Review Price £1,410.00
Samsung set the early pace in the remarkably high quality 2013 TV race with first the Samsung UE55F8000 LCD and then the Samsung PS64F8500 plasma TV. But not everyone can stretch to the somewhat dizzy heights of these flagship heroes, so we're sure many of you will be very keen indeed to hear how the step-down Samsung F7000 LCD series, also known as the Samsung Series 7 range, compares.
It still has many of the key features, including Samsung's well-stocked smart TV content, but lacks some of the more advanced features of Samsung's flagship sets. We have the 46-inch Samsung UE46F7000, but it's also available in 40-inch and 55-inch sizes.
Before going any further with this review, we're going to address right away an issue that our mail box suggests causes quite a bit of trouble for buyers of Samsung TVs: their presets. While many potential Samsung UE46F7000's buyers will be perfectly happy with the four preset picture modes Samsung supplies, anyone with a discerning eye will dislike how none focus deep, grey-free blacks.
We're hoping Samsung will see fit to include an extra preset on its TVs at some point that might reflect the sort of contrast-rich look with an emphasis on deep black level that we firmly believe many serious, 'dark room' viewers would prefer. In the mean time, though, we might as well share a few easy tips that can help you scratch your black level itch.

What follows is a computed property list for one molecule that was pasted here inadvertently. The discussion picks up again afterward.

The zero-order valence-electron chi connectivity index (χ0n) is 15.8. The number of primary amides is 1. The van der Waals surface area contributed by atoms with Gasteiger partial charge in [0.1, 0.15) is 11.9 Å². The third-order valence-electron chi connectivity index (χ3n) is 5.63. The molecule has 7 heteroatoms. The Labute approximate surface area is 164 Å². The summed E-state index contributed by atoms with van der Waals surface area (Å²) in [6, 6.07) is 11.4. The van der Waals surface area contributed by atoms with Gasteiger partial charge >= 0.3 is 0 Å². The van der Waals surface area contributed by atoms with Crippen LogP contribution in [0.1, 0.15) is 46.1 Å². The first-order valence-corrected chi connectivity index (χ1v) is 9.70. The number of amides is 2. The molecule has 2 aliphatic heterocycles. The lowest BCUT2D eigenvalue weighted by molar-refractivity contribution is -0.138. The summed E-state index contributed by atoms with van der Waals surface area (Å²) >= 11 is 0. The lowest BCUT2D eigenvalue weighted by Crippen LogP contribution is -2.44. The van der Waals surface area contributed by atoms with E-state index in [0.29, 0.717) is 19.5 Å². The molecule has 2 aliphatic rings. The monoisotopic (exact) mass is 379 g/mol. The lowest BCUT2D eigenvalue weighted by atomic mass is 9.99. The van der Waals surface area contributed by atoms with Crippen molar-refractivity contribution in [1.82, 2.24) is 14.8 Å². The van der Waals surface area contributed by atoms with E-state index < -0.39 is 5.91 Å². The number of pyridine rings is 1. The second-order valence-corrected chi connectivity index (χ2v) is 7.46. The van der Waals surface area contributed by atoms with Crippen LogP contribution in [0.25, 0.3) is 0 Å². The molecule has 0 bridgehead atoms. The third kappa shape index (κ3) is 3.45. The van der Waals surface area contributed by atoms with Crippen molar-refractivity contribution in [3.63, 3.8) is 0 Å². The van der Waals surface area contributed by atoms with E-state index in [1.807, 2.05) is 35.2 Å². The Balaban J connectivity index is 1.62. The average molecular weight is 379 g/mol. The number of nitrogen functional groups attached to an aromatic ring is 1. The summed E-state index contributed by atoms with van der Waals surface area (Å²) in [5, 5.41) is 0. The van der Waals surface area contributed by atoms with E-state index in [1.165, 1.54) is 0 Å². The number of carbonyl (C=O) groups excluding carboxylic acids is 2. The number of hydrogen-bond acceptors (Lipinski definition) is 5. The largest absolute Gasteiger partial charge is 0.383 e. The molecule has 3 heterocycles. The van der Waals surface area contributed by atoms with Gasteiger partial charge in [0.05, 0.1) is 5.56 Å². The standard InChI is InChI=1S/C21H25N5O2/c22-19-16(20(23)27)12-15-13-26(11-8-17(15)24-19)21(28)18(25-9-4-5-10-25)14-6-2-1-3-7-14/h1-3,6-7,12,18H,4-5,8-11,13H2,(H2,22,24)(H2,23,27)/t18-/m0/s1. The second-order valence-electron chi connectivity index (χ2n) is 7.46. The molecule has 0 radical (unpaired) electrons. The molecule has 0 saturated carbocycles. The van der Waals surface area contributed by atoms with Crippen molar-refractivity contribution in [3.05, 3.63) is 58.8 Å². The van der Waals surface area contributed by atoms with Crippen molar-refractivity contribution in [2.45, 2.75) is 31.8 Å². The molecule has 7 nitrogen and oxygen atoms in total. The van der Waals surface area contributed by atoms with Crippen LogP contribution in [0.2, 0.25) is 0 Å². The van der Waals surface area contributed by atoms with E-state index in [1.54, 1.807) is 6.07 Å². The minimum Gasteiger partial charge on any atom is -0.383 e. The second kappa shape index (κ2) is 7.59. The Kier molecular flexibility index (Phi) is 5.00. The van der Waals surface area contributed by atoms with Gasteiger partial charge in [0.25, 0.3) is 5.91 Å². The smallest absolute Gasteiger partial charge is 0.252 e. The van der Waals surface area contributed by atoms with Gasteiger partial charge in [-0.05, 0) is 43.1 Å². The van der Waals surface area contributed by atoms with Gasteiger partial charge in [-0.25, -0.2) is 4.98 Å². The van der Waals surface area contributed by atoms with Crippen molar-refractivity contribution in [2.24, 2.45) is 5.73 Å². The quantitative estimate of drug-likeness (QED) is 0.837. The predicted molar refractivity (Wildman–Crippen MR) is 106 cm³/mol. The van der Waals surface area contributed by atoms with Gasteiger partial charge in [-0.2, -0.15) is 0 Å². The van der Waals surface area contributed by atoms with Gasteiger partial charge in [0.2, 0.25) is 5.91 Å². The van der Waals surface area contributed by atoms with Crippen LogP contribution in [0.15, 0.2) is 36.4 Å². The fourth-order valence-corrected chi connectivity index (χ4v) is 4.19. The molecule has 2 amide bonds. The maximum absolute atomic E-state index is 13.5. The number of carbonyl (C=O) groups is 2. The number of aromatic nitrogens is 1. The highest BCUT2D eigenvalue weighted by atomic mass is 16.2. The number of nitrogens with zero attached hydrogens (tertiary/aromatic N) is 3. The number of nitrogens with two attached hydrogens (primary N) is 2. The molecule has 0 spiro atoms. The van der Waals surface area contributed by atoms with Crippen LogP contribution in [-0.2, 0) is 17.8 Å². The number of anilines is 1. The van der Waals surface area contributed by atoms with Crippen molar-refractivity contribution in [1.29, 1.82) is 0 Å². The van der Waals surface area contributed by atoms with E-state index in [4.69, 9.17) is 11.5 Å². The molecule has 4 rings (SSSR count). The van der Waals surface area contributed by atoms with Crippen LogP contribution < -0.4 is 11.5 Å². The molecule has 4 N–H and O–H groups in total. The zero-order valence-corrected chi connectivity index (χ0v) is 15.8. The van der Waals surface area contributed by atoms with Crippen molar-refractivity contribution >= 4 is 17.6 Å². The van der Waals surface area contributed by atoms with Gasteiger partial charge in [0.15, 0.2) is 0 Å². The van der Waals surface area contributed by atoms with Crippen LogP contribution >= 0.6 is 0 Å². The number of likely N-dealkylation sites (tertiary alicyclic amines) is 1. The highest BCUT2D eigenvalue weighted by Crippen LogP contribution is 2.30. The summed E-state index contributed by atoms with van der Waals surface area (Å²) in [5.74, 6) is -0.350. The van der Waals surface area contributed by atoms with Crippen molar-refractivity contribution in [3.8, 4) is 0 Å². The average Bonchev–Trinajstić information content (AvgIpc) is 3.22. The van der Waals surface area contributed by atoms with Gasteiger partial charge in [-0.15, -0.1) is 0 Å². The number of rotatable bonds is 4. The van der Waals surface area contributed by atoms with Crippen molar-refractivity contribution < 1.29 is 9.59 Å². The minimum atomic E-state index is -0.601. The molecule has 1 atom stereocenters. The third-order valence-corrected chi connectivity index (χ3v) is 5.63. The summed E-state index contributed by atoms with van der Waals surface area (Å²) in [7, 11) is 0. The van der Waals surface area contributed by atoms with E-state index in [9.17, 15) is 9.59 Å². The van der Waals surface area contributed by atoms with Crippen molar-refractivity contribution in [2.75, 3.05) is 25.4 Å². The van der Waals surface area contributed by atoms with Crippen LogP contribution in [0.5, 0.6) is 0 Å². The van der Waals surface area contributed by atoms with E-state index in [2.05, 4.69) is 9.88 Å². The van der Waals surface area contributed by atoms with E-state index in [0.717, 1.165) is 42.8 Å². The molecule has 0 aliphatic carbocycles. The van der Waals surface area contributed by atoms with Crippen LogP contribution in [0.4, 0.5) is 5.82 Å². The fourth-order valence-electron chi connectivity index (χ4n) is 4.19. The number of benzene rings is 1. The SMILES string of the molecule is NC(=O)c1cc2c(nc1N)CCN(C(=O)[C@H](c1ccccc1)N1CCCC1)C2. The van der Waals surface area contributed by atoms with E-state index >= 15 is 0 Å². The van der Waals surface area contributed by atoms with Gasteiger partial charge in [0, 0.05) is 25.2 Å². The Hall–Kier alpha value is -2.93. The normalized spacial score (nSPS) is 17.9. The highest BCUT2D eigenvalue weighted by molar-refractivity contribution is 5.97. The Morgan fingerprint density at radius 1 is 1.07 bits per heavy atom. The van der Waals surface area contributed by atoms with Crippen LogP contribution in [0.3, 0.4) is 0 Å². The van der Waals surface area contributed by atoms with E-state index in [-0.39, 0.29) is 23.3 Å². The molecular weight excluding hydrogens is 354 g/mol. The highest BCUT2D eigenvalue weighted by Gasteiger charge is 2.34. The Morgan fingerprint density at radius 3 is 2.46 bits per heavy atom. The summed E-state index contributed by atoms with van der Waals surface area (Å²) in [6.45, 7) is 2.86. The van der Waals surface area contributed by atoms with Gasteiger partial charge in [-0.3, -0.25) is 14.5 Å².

The main two things you need to do - with 2D footage, at least - are drastically reduce the set’s backlight setting down to around its seven level, and take the contrast down to between 75 and 80. These two steps alone will completely transform the uniformity and depth of the TV’s black level response/handling of dark scenes. But we’re not done yet.
Also important on the Samsung UE46F7000 is Samsung’s Cinema Black feature. Introduced for the first time on the brand’s 2013 TVs, Cinema Black lets the F7000 series to individually dim the LEDs at the top and bottom of its pictures – the areas where the black bars appear around 2.35/2.4:1-ratio films. This means you can avoid the rather grey and inconsistent look these black bars exhibit with Cinema Black turned off, and thus focus much more enjoyably on the picture between the bars.
Strangely, given that they use the same core panel designs, we found we preferred to use Cinema Black on its Medium setting on the Samsung UE46F7000, whereas the Low setting sufficed on the flagship Samsung UE55F8000 TV.
Other quick tweaks we’d recommend you make to the Samsung UE46F7000 settings to get the best from it are: a) reduce the picture’s sharpness a few notches to stop pictures looking ‘fizzy’; b) turn off all noise reduction circuitry (especially when you’re watching HD) to stop pictures looking soft and/or processed; c) only use the set’s motion processing on its Low setting (or not at all when watching Blu-rays) to avoid flickering artefacts; and d) only use the set’s dynamic contrast feature on its lowest level to avoid potential luminance instability.
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